3. People should take care to say Schottky diode (after Walter Schottky) when they mean Schottky diode and Shockley diode (after William Shockley) when they mean Shockley diode. The former is a metal semiconductor junction which works like an ordinary diode but with lower forward voltage drop, and the latter is like a diac.
4. Is this circuit for an inverter? So there will be a further stage which generates two 50Hz sinewaves for live and neutral?
If so then isolated feedback will be mandatory because the NEUTRAL output must be earthed to pass safety legislation.
One thing is true, though, even for isolated feedback it's too complicated!
 

Thread Starter

myil

Joined May 2, 2020
101
Thanks for all great comments here. Yes, I am using low esr capacitor. I measured it that says ESR is less than 0.00 ohm. But some cheap Chinese capacitors, so I don't know how reliable they are .
 
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Thread Starter

myil

Joined May 2, 2020
101
1. Are your power cables too thin? As everyone says, you need a low ESR capacitor, but the lower your supply impedance, the lower the capacitor ripple current.
2. The back EMF doesn't go into the capacitor, it ends up on the drains of the MOSFETs and it makes them avalanche if the voltage gets too high. Back EMF will give you dead MOSFETs not a dead capacitor, so not likely to be the problem. Your transformer primary and the coupling between the two halves, is what causes back EMF. Your snubbers should take care of it, but if not, rewind the transformer, and perhaps add some zeners across the snubbers.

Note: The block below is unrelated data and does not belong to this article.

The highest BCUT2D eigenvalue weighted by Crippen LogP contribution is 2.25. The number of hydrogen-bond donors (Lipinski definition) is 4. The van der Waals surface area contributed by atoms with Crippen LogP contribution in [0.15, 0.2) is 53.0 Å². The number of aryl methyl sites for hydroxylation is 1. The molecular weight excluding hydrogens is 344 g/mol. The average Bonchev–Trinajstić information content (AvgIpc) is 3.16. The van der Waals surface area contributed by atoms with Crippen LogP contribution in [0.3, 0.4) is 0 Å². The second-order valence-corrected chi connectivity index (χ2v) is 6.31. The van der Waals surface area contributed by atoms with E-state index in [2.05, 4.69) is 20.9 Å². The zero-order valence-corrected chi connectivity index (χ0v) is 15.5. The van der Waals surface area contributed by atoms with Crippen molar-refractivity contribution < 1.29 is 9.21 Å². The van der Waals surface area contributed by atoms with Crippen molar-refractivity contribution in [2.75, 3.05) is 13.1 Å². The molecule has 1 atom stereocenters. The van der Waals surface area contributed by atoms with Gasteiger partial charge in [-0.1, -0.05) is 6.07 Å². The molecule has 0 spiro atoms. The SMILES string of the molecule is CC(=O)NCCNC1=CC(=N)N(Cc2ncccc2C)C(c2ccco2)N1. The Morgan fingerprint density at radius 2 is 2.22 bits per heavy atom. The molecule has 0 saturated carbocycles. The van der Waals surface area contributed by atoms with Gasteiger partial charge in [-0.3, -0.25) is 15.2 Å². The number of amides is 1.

3. People should take care to say Schottky diode (after Walter Schottky) when they mean Schottky diode and Shockley diode (after William Shockley) when they mean Shockley diode. The former is a metal semiconductor junction which works like an ordinary diode but with lower forward voltage drop, and the latter is like a diac.
4. Is this circuit for an inverter? So there will be a further stage which generates two 50Hz sinewaves for live and neutral?
If so then isolated feedback will be mandatory because the NEUTRAL output must be earthed to pass safety legislation.
One thing is true, though, even for isolated feedback it's too complicated!
No, my power cables are not too thin. Yes, my circuit is for an inverter. how can I lower my supply impedance? I am using an automotive battery.
 

bob2

Joined Jun 15, 2019
211
I measured it that says ESR is less than 0.00 ohm. But some cheap Chinese capacitors, so I don't know how reliable they are .
How could a capacitor with an ESR of less than 0.00 ohm be the source of the problem?
If possible, measure D.
 

Thread Starter

myil

Joined May 2, 2020
101
How could a capacitor with an ESR of less than 0.00 ohm be the source of the problem?
If possible, measure D.
I can normally measure 0.01 ohm but if it's less than that, it shows as 0.00 :D I know it sounds weird but I don't have a fancy pancy expensive equipment to measure.
 

BobaMosfet

Joined Jul 1, 2009
1,234
@myil - get a datasheet for that capacitor- it sounds like you are exceeding a parameter. Also, electrolytics are polarized- I could be wrong, but your schematic doesn't seem to show polarity for C6.